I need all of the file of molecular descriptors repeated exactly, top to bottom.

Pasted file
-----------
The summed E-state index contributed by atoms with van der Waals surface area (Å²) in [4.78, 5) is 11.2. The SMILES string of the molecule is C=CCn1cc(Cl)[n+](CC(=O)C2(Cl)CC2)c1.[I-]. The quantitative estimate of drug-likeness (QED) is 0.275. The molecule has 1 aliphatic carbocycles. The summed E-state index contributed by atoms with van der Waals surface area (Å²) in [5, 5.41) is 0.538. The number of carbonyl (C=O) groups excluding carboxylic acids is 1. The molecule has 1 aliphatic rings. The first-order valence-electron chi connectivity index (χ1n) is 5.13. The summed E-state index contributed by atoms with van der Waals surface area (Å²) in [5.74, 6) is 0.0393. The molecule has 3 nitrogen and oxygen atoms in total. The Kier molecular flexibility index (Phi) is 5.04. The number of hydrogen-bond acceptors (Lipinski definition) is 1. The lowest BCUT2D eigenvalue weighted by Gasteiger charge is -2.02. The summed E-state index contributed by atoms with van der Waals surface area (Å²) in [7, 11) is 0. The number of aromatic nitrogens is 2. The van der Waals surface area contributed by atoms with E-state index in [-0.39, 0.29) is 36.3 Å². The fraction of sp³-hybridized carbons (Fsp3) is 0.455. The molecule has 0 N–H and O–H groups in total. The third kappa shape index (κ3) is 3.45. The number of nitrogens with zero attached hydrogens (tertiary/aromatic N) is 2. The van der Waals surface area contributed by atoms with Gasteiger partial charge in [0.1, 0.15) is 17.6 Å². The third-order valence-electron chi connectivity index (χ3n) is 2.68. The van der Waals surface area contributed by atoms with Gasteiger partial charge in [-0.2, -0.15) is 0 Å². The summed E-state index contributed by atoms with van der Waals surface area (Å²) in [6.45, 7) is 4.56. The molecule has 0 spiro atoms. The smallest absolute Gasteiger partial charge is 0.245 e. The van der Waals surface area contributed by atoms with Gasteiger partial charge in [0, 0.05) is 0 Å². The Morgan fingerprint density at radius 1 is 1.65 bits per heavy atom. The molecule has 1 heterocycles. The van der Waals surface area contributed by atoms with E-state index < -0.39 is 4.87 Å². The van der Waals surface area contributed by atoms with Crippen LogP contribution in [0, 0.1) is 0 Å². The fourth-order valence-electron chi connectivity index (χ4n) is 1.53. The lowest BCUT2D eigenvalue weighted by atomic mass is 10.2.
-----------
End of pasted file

The summed E-state index contributed by atoms with van der Waals surface area (Å²) in [4.78, 5) is 11.2. The SMILES string of the molecule is C=CCn1cc(Cl)[n+](CC(=O)C2(Cl)CC2)c1.[I-]. The quantitative estimate of drug-likeness (QED) is 0.275. The molecule has 1 aliphatic carbocycles. The summed E-state index contributed by atoms with van der Waals surface area (Å²) in [5, 5.41) is 0.538. The number of carbonyl (C=O) groups excluding carboxylic acids is 1. The molecule has 1 aliphatic rings. The first-order valence-electron chi connectivity index (χ1n) is 5.13. The summed E-state index contributed by atoms with van der Waals surface area (Å²) in [5.74, 6) is 0.0393. The molecule has 3 nitrogen and oxygen atoms in total. The Kier molecular flexibility index (Phi) is 5.04. The number of hydrogen-bond acceptors (Lipinski definition) is 1. The lowest BCUT2D eigenvalue weighted by Gasteiger charge is -2.02. The summed E-state index contributed by atoms with van der Waals surface area (Å²) in [7, 11) is 0. The number of aromatic nitrogens is 2. The van der Waals surface area contributed by atoms with E-state index in [-0.39, 0.29) is 36.3 Å². The fraction of sp³-hybridized carbons (Fsp3) is 0.455. The molecule has 0 N–H and O–H groups in total. The third kappa shape index (κ3) is 3.45. The number of nitrogens with zero attached hydrogens (tertiary/aromatic N) is 2. The van der Waals surface area contributed by atoms with Gasteiger partial charge in [0.1, 0.15) is 17.6 Å². The third-order valence-electron chi connectivity index (χ3n) is 2.68. The van der Waals surface area contributed by atoms with Gasteiger partial charge in [-0.2, -0.15) is 0 Å². The summed E-state index contributed by atoms with van der Waals surface area (Å²) in [6.45, 7) is 4.56. The molecule has 0 spiro atoms. The smallest absolute Gasteiger partial charge is 0.245 e. The van der Waals surface area contributed by atoms with Gasteiger partial charge in [0, 0.05) is 0 Å². The Morgan fingerprint density at radius 1 is 1.65 bits per heavy atom. The molecule has 1 heterocycles. The van der Waals surface area contributed by atoms with E-state index < -0.39 is 4.87 Å². The van der Waals surface area contributed by atoms with Crippen LogP contribution in [0, 0.1) is 0 Å². The fourth-order valence-electron chi connectivity index (χ4n) is 1.53. The lowest BCUT2D eigenvalue weighted by atomic mass is 10.2.